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United States Court of Appeals, Seventh Circuit.

Taniesheia HARDEN, Plaintiff-Appellant, v. COMCAST CORPORATION, Defendant-Appellee.

No. 19-2572

Decided: September 04, 2020

Before DAVID F. HAMILTON, Circuit Judge, MICHAEL B. BRENNAN, Circuit Judge, AMY J. ST. EVE, Circuit Judge Taniesheia Harden, Pro Se Jessica D. Causgrove, Attorney, Scott C. Fanning, Attorney, Fisher & Phillips LLP, Chicago, IL, for Defendant-Appellee


After Taniesheia Harden was fired from her job in customer service, she sued her former employer, Comcast Corporation, for unlawful discrimination and a violation of the Illinois Personnel Records Review Act. The district court entered summary judgment on Harden's claim under the Act, and Comcast prevailed at a trial on the discrimination claims. Harden challenges only the entry of summary judgment under the Act. Because in opposing summary judgment Harden failed to point to evidence showing that Comcast violated the Act, and she cannot do so now, we affirm.

Harden sought her personnel records after Comcast fired her for performance issues. Her last job, after 15 years with Comcast, was as a supervisor at a call center in Tinley Park, Illinois. After her discharge, Harden filed a discrimination charge with the Equal Employment Opportunity Commission. Then, a couple months later, she emailed Comcast's human-resources directors, requesting a copy of “all of [her] employee records/files.” Comcast mailed her over 400 pages of her employment records. She responded by telling Comcast that she had not received her entire personnel file because the mailing did not include three specific categories of documents: (1) records of her weekly meetings with a supervisor during the last seven months of work, (2) the forms Harden completed as a call-center supervisor to document the resolution of customer complaints, and (3) email correspondence between her and a former subordinate that had led Comcast to place Harden on administrative leave shortly before she was fired. Comcast did not respond.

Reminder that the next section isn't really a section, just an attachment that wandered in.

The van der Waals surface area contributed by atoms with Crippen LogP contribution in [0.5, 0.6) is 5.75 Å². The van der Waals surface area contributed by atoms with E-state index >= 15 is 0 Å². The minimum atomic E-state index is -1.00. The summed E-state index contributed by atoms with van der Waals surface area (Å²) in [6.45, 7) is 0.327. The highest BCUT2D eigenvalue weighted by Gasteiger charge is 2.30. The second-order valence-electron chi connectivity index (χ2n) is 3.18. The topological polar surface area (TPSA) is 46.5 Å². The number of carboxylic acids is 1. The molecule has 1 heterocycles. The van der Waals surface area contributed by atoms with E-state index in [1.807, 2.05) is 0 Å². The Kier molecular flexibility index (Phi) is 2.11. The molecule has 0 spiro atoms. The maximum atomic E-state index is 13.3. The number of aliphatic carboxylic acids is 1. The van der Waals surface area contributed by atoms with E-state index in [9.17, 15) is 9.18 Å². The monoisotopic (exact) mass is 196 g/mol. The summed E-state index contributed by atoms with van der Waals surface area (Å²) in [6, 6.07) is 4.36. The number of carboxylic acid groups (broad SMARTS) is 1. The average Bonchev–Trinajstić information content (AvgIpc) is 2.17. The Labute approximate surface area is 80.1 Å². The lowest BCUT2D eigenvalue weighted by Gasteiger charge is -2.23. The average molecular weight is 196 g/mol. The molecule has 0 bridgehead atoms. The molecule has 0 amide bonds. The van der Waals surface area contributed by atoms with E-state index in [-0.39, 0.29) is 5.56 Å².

When Harden did not receive the three groups of further documents that she requested after filing her EEOC charge, Harden, represented by counsel, sued Comcast. Bringing two sets of claims, she alleged that Comcast unlawfully discriminated against her and, by failing to provide the additional documents, violated the Illinois Personnel Records Review Act, 820 ILCS 40/2.

Comcast moved for and received summary judgment under the Act. Noting that 820 ILCS 40/2 covers only records about a worker's “qualifications” for “employment, promotion, transfer, additional compensation, discharge or other disciplinary action,” Comcast filed an affidavit of compliance with the Act. Its human-resources director stated that, upon Harden's request, Comcast mailed her “all documents in Comcast's possession used or relied upon by Comcast to determine Harden's qualifications for employment, promotion, transfer, additional compensation, or other disciplinary action.” Acknowledging that it had not, until discovery in this case, sent her the three categories of further documents that she wanted, Comcast argued that the Act did not require disclosure of those materials. It explained that Harden filed her charge with the EEOC before requesting any records, 820 ILCS 40/10(f) excludes “records relevant to ․ [a] pending claim between the employer and employee,” and the new request fell within that exception. (Comcast also contended that her claim failed on the ground that she offered no evidence that any nondisclosure harmed her.) In response, Harden did not contest Comcast's statement that the three categories of documents withheld until discovery fell within an exception to the Act and that Comcast otherwise produced her personnel records. Based on Harden's failure to contest Comcast's position, the district court entered summary judgment for Comcast under the Act. A subsequent trial on the discrimination claims resulted in judgment for Comcast.